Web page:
Multi-family construction in Lee’s Summit dried up after the 2008 housing crisis but saw signs of life in 2016 when NorthPoint Development opened The Residences at New Longview, a 309-unit, luxury apartment community that saw the developer’s fastest lease-up to date. 

“New Longview’s success essentially became a proof-of-concept for Lee’s Summit multi-family development, leading to a sharp uptick in permits and proposed projects,” said Lee’s Summit Economic Development Council President Rick McDowell. “In 2016, the city approved five new apartment complexes, for a total of more than 1,400 living units.”

The study found that Lee’s Summit’s existing market is very strong with a 98.4 percent occupancy rate, with about 30 percent of renters coming from outside the area. In addition to identifying strong capacity for market-rate apartment development, the study found that Lee’s Summit could support up to 503 additional units of age-restricted housing, as well as up to 400 additional units of affordable apartments.

To conduct the study, Vogt Strategic Insights completed a field survey of 27 apartment projects in Lee’s Summit and 101 projects throughout the region, comparing rents and amenities among more than 22,000 rental units in Independence, Blue Springs, Grandview, Overland Park, Olathe, Lenexa, and Lee’s Summit.

The 200-page housing study considered factors such as demographics, population growth forecasts, household income and the regional suburban Kansas City apartment market, and used a conservative 4.4 percent predicted growth in households over the next 10 years.

Former Loehmann's Plaza site is Metcalf Avenue's next development domino

Rubberneckers may be trying to catch a glimpse of Metcalf South Mall’s demolition, but that’s not the only teardown taking place this spring along Metcalf Avenue in Overland Park. The old Loehmann’s Plaza shopping center is coming down to make way for The Promontory, a $98 million mixed-use redevelopment that at full buildout will include 430 residential units with an attached 550-space parking structure, and 130,000 square feet of retail space.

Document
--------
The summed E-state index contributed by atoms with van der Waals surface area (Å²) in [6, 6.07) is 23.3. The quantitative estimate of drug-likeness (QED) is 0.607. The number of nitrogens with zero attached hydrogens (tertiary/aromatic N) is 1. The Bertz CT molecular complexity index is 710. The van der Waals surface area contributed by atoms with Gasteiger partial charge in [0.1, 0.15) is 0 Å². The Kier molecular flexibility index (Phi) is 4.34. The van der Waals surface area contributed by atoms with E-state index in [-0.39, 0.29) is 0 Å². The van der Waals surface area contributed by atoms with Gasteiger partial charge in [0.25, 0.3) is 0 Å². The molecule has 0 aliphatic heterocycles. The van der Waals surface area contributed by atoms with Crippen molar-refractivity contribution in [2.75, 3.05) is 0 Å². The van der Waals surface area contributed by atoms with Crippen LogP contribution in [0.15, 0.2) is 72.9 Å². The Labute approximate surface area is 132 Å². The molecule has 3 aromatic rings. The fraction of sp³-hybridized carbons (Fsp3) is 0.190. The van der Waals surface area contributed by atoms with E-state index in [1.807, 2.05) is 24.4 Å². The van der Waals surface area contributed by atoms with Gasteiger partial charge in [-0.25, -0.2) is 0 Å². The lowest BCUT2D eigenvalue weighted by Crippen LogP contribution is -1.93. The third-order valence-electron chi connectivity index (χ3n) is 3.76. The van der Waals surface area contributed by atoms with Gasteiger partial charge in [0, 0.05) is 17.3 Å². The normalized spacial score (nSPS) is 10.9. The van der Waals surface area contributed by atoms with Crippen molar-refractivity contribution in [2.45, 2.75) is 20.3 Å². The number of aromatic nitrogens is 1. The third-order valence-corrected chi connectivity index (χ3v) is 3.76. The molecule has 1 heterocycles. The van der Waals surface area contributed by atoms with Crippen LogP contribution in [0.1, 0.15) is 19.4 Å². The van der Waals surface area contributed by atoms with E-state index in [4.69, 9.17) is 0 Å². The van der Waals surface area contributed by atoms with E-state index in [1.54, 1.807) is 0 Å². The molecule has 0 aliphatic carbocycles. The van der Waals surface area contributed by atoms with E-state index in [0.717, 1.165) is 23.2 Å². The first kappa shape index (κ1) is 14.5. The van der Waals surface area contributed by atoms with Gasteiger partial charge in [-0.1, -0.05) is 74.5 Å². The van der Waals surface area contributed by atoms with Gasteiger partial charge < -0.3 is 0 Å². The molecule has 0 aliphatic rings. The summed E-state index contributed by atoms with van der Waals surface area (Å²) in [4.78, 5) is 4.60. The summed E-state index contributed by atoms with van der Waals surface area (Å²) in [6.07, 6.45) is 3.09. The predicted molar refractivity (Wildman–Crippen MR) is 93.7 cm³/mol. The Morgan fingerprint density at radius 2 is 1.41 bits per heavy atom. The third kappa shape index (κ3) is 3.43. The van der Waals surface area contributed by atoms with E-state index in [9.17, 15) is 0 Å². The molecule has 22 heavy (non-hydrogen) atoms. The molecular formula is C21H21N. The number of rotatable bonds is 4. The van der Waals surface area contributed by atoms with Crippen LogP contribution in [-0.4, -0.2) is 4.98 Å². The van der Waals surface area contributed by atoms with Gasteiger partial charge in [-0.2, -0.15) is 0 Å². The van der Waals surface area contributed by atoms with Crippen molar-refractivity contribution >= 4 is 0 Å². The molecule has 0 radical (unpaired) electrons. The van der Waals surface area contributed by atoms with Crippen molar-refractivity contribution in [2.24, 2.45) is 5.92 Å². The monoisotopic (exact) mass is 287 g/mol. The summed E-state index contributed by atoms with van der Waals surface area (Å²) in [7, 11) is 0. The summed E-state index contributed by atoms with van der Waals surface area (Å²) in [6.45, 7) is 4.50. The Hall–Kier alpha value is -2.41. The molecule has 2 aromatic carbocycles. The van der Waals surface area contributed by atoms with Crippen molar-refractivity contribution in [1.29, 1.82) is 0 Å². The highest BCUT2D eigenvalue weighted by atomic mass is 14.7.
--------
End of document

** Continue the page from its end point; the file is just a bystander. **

Launch Development Inc. is leading the project in partnership with Jim Harpool, Evergreen Real Estate Services, and Matt Dennis, R.H. Johnson Co. Located on the northeast corner of 91st Street and Metcalf Avenue, the first of 290 residential units and over 21,00 square feet of retail space at The Promontory is slated to open in November.

The Promontory is the next redevelopment domino to fall in the Metcalf Avenue corridor and aims to take advantage of its central location south of Downtown Overland Park where at least four mixed-use multifamily projects are in various phases of construction—and north of the former Metcalf South Mall, which is being torn down to make way for an $80 million retail project anchored by Lowe’s.

“The thing that is unique about The Promontory is that the residential and retail parking are totally separate and you can park in secured structured parking on the level that you live,” Harpool said. “I think this is a different model from anything we’ve seen in Kansas City.”

Existing parking in front of the retail portion of The Promontory will be re-paved, re-lit and landscaped, with a separate multilevel parking structure planned for residents. Harpool said reasons for separating retail and residential parking were twofold: “First, so retailers aren’t fighting with residents about parking, and secondly, so you can conveniently park on the level where you live and you don’t end up having to drag groceries in and up from the ground level.”

Developers hope to capitalize on its location near two ambitious cultural projects slated to open this spring: The Johnson County Arts & Heritage Center and the InterUrban ArtHouse.

Located at the site of the former King Louie bowling and skate center at 8788 Metcalf Ave., the Arts and Heritage Center will open May 8 and will be home to Theatre in the Park productions, the Johnson County Museum and other arts events. The InterUrban ArtHouse, 8001 Conser St., is a 10,000-square foot co-working space with a dozen shared studios designed exclusively for artists located in the former post office and plans a June 15 opening.

The Promontory's amenities include an on-site park with walking trail; rooftop terrace; and outdoor common spaces including fire pits, movie screen, pool, bar, and game area. Retail activity is underway, according to Harpool, with a 50,000-square foot anchor tenant opportunity available along 91st Street and Bo Lings set to re-open in its new space by the end of June.